MineOS, as an ISO is a complete, working server structure. Literally, burned to a disc or booted directly from within a virtual machine, you can start a server, change its properties and --BAM-- a working server. In this guide, I will explain to you all the potential setups and uses MineOS can have, and help you determine which is most suitable for your tastes/needs.
The information in this page is a helpful read if you're interested in trying out a setup that takes advantage of MineOS' customization features, such as RAMDISKs.
- teach fundamental issues on how MineOS works
- help you determine what parts can be changed to fit your server requirements
What's on this ISO, anyway?
The mineos.iso contains all the files necessary to set up a Minecraft server out there. It's a Linux distro, like one you may be using or are thinking about using. The scripts on here are usable on other Minecraft server set-ups and the scripts on forums are usable on here. My aim is to save you the effort of finding other scripts by giving you the most functional ones to start.
The filesystem is alike every Linux system you may have ever run across, but the files that I have specifically created for Minecraft use (i.e., not http/ssh/scp server binaries) are:
/var/www/httpsdocs - this directory contains all the web interface files
/usr/games/minecraft - this directory contains admin.py, the brains of the operation and uservars, where all the paths used in the scripts are found.
/etc - this contains configuration files for Linux, passwords, etc.
/home/tc - this contains the install scripts that gets MineOS from 'standard tinycore distro' to 'MineOS'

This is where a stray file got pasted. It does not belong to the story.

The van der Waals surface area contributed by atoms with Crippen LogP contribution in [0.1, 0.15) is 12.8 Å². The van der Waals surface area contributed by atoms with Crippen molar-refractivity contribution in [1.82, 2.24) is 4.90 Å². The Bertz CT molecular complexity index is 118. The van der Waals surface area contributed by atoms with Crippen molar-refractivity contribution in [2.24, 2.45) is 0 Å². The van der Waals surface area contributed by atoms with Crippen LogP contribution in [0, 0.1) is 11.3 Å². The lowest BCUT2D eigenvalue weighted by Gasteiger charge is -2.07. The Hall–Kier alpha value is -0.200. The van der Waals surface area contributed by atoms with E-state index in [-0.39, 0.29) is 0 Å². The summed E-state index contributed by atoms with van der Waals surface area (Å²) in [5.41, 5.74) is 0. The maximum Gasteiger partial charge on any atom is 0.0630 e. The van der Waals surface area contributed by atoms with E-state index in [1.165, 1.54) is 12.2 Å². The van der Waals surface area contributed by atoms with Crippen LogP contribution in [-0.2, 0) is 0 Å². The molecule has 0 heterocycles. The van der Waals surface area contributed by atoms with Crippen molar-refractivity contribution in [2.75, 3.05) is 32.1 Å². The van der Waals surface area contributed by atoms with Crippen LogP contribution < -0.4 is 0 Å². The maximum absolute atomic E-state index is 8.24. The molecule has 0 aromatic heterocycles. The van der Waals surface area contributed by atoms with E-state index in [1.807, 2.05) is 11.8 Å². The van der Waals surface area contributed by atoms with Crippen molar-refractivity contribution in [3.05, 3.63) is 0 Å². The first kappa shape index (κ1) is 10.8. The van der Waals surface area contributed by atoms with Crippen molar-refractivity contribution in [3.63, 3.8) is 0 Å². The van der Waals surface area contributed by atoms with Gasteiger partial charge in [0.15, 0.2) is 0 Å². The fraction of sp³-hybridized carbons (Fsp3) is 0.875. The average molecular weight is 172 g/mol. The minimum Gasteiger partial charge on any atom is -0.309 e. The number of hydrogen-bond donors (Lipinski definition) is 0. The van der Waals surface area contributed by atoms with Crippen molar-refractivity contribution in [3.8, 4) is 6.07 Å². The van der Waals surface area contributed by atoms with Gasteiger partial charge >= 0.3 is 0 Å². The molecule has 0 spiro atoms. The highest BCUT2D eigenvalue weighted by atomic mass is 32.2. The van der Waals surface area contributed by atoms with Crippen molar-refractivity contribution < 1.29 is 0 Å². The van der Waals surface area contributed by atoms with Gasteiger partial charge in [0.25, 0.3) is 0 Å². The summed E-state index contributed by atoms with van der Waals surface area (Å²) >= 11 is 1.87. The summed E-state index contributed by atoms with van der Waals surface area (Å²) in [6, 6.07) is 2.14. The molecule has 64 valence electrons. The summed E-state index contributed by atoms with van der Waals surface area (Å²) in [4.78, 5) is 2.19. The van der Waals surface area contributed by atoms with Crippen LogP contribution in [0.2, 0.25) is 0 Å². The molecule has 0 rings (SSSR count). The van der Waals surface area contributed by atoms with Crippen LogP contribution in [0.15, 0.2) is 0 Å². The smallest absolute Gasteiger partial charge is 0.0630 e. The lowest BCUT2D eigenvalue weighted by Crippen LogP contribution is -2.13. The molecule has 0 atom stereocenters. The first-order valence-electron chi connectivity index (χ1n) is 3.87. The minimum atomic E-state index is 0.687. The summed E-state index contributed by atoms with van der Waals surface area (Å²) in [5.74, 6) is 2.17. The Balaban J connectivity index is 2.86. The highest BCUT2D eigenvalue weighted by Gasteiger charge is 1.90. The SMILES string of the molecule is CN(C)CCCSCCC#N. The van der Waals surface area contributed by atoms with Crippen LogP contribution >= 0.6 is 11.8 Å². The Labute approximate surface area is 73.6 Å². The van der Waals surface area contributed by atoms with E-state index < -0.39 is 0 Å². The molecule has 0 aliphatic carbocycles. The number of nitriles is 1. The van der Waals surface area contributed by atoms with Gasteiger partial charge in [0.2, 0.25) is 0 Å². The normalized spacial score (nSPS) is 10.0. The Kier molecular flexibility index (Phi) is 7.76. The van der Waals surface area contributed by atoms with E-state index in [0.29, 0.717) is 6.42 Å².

/opt - bootlocal.sh contains startup scripts; .filetool.lst contains the list of all files that should persist through reboot.
Specific files of interest:
/var/www/httpdocs/index.html - this is the page that loads the server/world tabs. When I completely playtest new scripts I make, I'll introduce their functionality directly to the web interface by adding new buttons on here. Buttons for features such as bukkit mod plugin functionality--directly interfacing them, instead of using the Minecraft Server Console (which is accessible on every MC server, even ones not using MineOS).
/var/www/httpdocs/cgi-bin/server.cgi - this is the gateway between a web interface and the server itself. When you click a button to take an action or submit a change, server.cgi is called, filters out some bad input, and send the command to admin.py, which runs commands on the Minecraft Server Console
/usr/games/minecraft/admin.py - this is where all the magic happens. In fact, so much goes on here I have given it its own page. But the basic idea of what this script does is like what many scripts you may find online do--provide a cleaner, safe way to change Linux files and server properties without knowing how to use Linux. This script will get updated as I add features, and aside from the web-interface html files are really the only differences between the first ISO release and subsequent releases.
/usr/games/minecraft/uservars - All the variables containing path information to the live worlds and the backup worlds are here. This file is what makes RAMDISKs a cinch.
/etc/httpd.conf - httpd.conf holds the username and password for the web interface.